“The grid is an integral part of book design,” says the incomparable Massimo Vignelli. “It’s not something that you see. It’s just like underwear: you wear it, but it’s not to be exposed. The grid is the underwear of the book.”
Vignelli’s approach to book design is the subject of a new video created by Pentagram’s Michael Bierut and Aron Fay for “What Will You Make Today?” campaign from Mohawk. In the video, Vignelli discusses his use of the grid as the basis for the layout of a book’s pages, using one of his classic book designs for the architect Richard Meier as an example. Working with an audio interview edited by Hilary Frank, Bierut and Fay animated Vignelli’s sketches for the clip, taking them from skeletal grid to finished publication.
Bierut knew Vignelli’s painstaking step-by-step process well. “Because I worked with Massimo for ten years before joining Pentagram, I was very familiar with his unique way of designing books. He sits with all the ingredients—text and images—and draws each page with a pencil, including every photograph, using a grid as a layout guide,” he says.
The video is accompanied by a small limited edition journal that reproduces Vignelli’s grid from the film. The journal is available from Mohawk’s website, while supplies last.
Continue reading “New Work: ‘Massimo Vignelli Makes Books’”
Quick Link: Michael Bierut Talks Typography with The Scholarly Kitchen
Pentagram has been honored by the Art Directors Club with several winners in the ADC 92nd Annual Awards, presented last week at the ADC Festival in Miami Beach.
Our new identity for Mohawk, designed by Michael Bierut and team, took home the Silver Cube for Corporate Design. Paula Scher’s work on the revitalization of The Public Theater was was honored in two categories: the environmental graphics of the renovated lobby received a Bronze Cube in the Environmental Design category, while the “Open Public” campaign timed to the theater’s reopening was recognized with a Merit in Poster Design. Last but not least, the Nuts.com identity designed by Michael Bierut and team was honored with a Merit in Package Design. Pentagram’s own Eddie Opara served on the Design Jury of this year’s competition.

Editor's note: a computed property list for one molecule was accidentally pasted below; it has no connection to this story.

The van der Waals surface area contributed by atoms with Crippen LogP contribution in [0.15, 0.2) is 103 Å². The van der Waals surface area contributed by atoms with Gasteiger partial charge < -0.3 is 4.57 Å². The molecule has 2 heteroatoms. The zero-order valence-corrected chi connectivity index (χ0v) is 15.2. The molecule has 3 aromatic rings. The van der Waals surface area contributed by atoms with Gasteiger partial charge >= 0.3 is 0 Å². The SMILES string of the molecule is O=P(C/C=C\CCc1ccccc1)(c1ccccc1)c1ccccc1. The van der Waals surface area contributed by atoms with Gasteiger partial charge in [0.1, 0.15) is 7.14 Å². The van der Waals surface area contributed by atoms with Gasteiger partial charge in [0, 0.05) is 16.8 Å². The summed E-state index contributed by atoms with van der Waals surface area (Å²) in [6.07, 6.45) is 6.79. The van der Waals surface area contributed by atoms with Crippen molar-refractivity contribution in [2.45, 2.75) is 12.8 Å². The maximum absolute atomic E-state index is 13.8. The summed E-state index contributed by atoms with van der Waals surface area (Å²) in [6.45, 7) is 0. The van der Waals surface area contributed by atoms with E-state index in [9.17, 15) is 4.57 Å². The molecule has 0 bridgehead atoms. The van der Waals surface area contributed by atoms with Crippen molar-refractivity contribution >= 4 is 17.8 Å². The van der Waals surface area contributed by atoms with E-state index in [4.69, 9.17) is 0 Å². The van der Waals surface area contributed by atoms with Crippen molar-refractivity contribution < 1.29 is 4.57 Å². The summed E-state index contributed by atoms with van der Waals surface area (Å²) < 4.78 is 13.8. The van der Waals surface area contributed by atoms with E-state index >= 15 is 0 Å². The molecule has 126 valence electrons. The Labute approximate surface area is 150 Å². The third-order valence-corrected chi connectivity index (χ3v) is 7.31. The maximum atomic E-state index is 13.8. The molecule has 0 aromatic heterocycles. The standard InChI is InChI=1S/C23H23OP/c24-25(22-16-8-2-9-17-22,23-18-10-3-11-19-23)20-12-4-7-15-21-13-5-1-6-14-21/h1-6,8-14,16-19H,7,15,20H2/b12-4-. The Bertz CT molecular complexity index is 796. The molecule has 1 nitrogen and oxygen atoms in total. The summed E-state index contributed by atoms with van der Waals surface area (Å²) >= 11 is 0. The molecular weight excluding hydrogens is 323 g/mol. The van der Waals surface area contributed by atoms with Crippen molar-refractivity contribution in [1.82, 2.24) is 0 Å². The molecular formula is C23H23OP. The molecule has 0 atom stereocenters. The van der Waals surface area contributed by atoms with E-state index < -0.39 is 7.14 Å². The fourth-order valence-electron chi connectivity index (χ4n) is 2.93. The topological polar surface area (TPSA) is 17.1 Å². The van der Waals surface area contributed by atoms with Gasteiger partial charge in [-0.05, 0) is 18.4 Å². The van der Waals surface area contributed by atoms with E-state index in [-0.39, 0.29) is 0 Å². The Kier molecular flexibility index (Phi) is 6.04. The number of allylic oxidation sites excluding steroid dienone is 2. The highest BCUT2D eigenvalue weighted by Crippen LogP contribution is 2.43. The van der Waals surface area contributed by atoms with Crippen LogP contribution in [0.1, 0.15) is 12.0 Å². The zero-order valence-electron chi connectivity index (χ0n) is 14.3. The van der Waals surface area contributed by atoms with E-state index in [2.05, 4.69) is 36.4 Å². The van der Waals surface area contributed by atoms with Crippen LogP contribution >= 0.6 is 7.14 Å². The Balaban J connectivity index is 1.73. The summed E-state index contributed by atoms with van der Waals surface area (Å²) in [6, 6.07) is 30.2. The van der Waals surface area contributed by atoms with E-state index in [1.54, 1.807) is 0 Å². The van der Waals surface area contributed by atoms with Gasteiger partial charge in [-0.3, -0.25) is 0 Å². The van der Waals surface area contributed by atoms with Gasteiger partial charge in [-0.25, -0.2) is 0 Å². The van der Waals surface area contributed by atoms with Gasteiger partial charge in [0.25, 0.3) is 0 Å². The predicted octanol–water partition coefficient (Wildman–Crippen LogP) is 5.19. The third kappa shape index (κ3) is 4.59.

Thanks to all our designers, teams and clients for the fantastic work!
Continue reading “Awards: Art Directors Club 92nd Annual”
Launched by Mayor Michael R. Bloomberg in 2009 to spotlight New York as a global hub for technology and creativity, NYC BigApps is an annual competition that invites software developers and members of the public to create web or mobile applications that address major issues facing New York City residents, using official city data made accessible through the NYC Open Data initiative. The competition is co-sponsored by the NYC Economic Development Corporation and the NYC Department of Information Technology and Telecommunications, and is powered by CollabFinder, an online platform that allows users to post project ideas and team up to build apps. In its first three editions, BigApps has helped create nearly 240 useful apps, including WayFinder NYC, Taxihack, Sportaneous, and Parking Finder.
Pentagram’s Michael Bierut and Jesse Reed have designed a new identity for BigApps, introduced with this year’s competition. The name “BigApps” is a play on “Big Apple,” and the new identity suggests the form and colors of an apple, as well as a pie chart, emphasizing the competition’s roots in information.
Continue reading “New Work: NYC BigApps”
Quick Link: Anatomy of a Parking Sign That Actually Makes Sense
Part of the Smithsonian Institution, the Archives of American Art is dedicated to collecting and preserving the papers and primary records of the visual arts in the United States. Among the 20 million items in its collections are the papers of artists and designers including Jackson Pollock, Louise Nevelson, Joseph Cornell, Grant Wood, Jacob Lawrence, Ben Shahn, Eero Saarinen, Florence Knoll, and many others, as well as of galleries and institutions such as the Leo Castelli Gallery, the SoHo Artists Association, the Whitney Museum of American Art, and the American Academy in Rome.